Delete
  12. A cliff hanger for the rest of us, that is, if your next book hangs on
    the opinion of your readers. Jo-Ann (above) said it and I agree. It
    would be most difficult to judge the writing of a friend. I'm afraid my
    emotions would get in the way. It is also good that you have given
    it to strangers to read. Good luck. I hope it all turns out well, for you.

    ReplyDelete
    Replies
    1. Dear Manzanita, having readers is good, but I know that judging the writing of a friend is hard and so I have tried to ask some good questions of the readers. It's true that I'll listen with special attention to those three readers who don't know me. Thanks for the good wishes. Happy Thanksgiving to you! Peace.

      Delete
  13. Good luck in achieving your dream....:)

    ReplyDelete
    Replies
    1. Dear Troutbirder, thank you for your good wishes and happy Thanksgiving. We all have so much for which to be grateful. Peace.

      Delete
  14. Kudos Dee. You have made it through many hoops and it seems that you are going in such a good direction. Thank you for stopping by my Journal...so good to hear from you. Keep writing/posting.

    ReplyDelete
    Replies
    1. Dear Lori, thank you for the kudos. I do feel good about my getting this memoir done and while doing listening to my body and taking time out now and again to deal with ill health. But now I seem to be truly on the mend. I hope your have a Thanksgiving filled with the gift of friends and family. Peace.

      Delete
  15. Hey, it is almost there huh? Wow all ready, the time goes by so fast and hopefully all of that hard work will bring results.
    Give yourself some reward because this is a great achievement. Congratulations and best wishes.

    ReplyDelete
  16. Awesome. I think writing often improves with time to sit and simmer. Here's hoping the reactions are epic! I've been tempted to write a memoir about my special needs brother, but every time I try, I ended up blinded by tears. More time and distance from his death, maybe? *shrugs* Maybe his story will never be told.

    ReplyDelete
  17. Dear Dee, I am so sorry that your efforts were constantly being jeopardised by illness.
    I hope that your fourth and final draft is ready and that you can accept it. I also hope that your health has improved and that you are able to continue writing and living a full life.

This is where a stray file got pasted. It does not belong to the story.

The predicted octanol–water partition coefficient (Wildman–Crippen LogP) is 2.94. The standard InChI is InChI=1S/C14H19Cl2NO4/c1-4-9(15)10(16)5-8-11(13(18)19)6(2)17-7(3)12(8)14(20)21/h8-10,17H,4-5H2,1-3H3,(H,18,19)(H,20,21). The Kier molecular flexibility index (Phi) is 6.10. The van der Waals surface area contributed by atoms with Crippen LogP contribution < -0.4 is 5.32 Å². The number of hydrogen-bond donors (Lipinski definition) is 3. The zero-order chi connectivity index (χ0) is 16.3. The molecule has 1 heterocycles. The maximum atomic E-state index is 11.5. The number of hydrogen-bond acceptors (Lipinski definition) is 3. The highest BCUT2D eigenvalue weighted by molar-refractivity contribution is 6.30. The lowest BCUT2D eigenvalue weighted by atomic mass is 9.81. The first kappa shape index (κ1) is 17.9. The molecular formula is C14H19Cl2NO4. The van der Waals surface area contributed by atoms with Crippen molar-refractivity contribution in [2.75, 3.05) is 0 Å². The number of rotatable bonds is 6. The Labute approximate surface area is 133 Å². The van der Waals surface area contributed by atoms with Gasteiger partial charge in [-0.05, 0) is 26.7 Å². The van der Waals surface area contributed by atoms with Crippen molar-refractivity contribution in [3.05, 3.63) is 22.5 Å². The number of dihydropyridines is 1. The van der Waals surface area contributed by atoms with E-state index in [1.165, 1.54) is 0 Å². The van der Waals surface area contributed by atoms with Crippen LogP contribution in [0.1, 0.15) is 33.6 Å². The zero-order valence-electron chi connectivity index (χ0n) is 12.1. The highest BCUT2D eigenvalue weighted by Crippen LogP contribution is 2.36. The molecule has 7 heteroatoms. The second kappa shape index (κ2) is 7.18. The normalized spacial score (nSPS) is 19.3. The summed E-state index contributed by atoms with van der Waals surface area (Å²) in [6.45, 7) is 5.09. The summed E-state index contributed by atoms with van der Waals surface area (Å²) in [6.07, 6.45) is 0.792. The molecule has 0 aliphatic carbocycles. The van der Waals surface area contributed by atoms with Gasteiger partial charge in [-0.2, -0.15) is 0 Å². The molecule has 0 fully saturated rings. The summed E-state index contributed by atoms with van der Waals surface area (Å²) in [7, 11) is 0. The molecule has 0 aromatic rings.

As you may know, my own situation was pretty precarious for most of this year. Things have improved somewhat although they’ll never get back to where they were. I will try to blog regularly again and may even take up the uncompleted memoir which I thought would be finished by now. Alas.

    I admire your resilience.

    Best wishes for a happy holiday and good luck for 2016.

    ReplyDelete
  18. Cutting words, phrases or whole paragraphs from a manuscript is very difficult. I can understand that it took you some time, and with your ill health, it was not easy. I hope that now you are over your health difficulties and that you are satisfied with the end result. Thanks for coming to my blog and writing such thoughtful comments – I do appreciate it very much.

    ReplyDelete
  19. Dee, I'm so sorry you've had so many health problems in the past year. No wonder you found it difficult to persevere with your convent memoir. Well done for doing so and for being so ruthless about your pruning and redrafting. I'm sure every revision has helped toward producing the memoir we all know you are capable of writing.

    ReplyDelete
  20. Have a wonderful Christmas, Dee, and a healthy and productive 2016.

    ReplyDelete
  21. Hi Dee, I'm just stopping by to say HI.... Hope you had a very Merry Christmas.

    Happy New Year!!!!!! Hope you and your loved ones have a blessed 2016....

    I posted my "Year in Review" blog today. Had fun working on that one.

    Hugs,
    Betsy

    ReplyDelete
  22. May the new year bring about the successes you have been seeking. I have missed blogging all because health is making it's demands on my aging body.

    ReplyDelete
  23. This is all so exciting. I believe that all of your hard work will pay off... :)

    Happy New Year!

    ReplyDelete
  24. Dear Dee,

    I hope you are recovering well from your surgeries and that everything went well.

    You are in my thoughts, dear Dee.

    Arleen

    ReplyDelete